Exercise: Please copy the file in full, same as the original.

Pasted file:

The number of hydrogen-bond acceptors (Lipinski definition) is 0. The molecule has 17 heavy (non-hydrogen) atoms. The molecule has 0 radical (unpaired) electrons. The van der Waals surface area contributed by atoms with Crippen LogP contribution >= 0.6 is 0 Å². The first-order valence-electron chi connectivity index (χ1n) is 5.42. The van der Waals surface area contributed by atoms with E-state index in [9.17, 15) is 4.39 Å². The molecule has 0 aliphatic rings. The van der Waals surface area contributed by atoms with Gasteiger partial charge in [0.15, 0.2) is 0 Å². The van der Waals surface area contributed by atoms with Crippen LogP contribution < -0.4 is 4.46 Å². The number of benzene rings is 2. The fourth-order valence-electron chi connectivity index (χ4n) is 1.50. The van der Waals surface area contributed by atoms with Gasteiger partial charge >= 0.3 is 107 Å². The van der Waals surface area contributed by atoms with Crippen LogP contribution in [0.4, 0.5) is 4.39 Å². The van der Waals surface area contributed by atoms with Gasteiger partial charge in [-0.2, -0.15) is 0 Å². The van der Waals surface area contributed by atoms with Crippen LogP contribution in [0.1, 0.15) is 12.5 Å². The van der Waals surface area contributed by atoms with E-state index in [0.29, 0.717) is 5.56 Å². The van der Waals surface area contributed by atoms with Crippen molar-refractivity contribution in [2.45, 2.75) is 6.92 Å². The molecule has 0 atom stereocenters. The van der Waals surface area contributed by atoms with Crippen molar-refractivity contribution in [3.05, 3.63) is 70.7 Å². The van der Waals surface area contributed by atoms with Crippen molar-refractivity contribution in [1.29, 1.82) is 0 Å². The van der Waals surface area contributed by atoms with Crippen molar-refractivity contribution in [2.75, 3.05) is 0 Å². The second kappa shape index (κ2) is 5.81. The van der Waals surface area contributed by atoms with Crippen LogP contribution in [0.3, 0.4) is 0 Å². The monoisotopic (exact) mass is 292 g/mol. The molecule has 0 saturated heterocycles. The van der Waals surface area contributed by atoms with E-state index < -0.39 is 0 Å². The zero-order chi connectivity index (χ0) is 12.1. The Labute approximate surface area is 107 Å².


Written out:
The number of hydrogen-bond acceptors (Lipinski definition) is 0. The molecule has 17 heavy (non-hydrogen) atoms. The molecule has 0 radical (unpaired) electrons. The van der Waals surface area contributed by atoms with Crippen LogP contribution >= 0.6 is 0 Å². The first-order valence-electron chi connectivity index (χ1n) is 5.42. The van der Waals surface area contributed by atoms with E-state index in [9.17, 15) is 4.39 Å². The molecule has 0 aliphatic rings. The van der Waals surface area contributed by atoms with Gasteiger partial charge in [0.15, 0.2) is 0 Å². The van der Waals surface area contributed by atoms with Crippen LogP contribution < -0.4 is 4.46 Å². The number of benzene rings is 2. The fourth-order valence-electron chi connectivity index (χ4n) is 1.50. The van der Waals surface area contributed by atoms with Gasteiger partial charge >= 0.3 is 107 Å². The van der Waals surface area contributed by atoms with Crippen LogP contribution in [0.4, 0.5) is 4.39 Å². The van der Waals surface area contributed by atoms with Gasteiger partial charge in [-0.2, -0.15) is 0 Å². The van der Waals surface area contributed by atoms with Crippen LogP contribution in [0.1, 0.15) is 12.5 Å². The van der Waals surface area contributed by atoms with E-state index in [0.29, 0.717) is 5.56 Å². The van der Waals surface area contributed by atoms with Crippen molar-refractivity contribution in [2.45, 2.75) is 6.92 Å². The molecule has 0 atom stereocenters. The van der Waals surface area contributed by atoms with Crippen molar-refractivity contribution in [3.05, 3.63) is 70.7 Å². The van der Waals surface area contributed by atoms with Crippen molar-refractivity contribution in [1.29, 1.82) is 0 Å². The van der Waals surface area contributed by atoms with Crippen molar-refractivity contribution in [2.75, 3.05) is 0 Å². The second kappa shape index (κ2) is 5.81. The van der Waals surface area contributed by atoms with Crippen LogP contribution in [0.3, 0.4) is 0 Å². The monoisotopic (exact) mass is 292 g/mol. The molecule has 0 saturated heterocycles. The van der Waals surface area contributed by atoms with E-state index < -0.39 is 0 Å². The zero-order chi connectivity index (χ0) is 12.1. The Labute approximate surface area is 107 Å².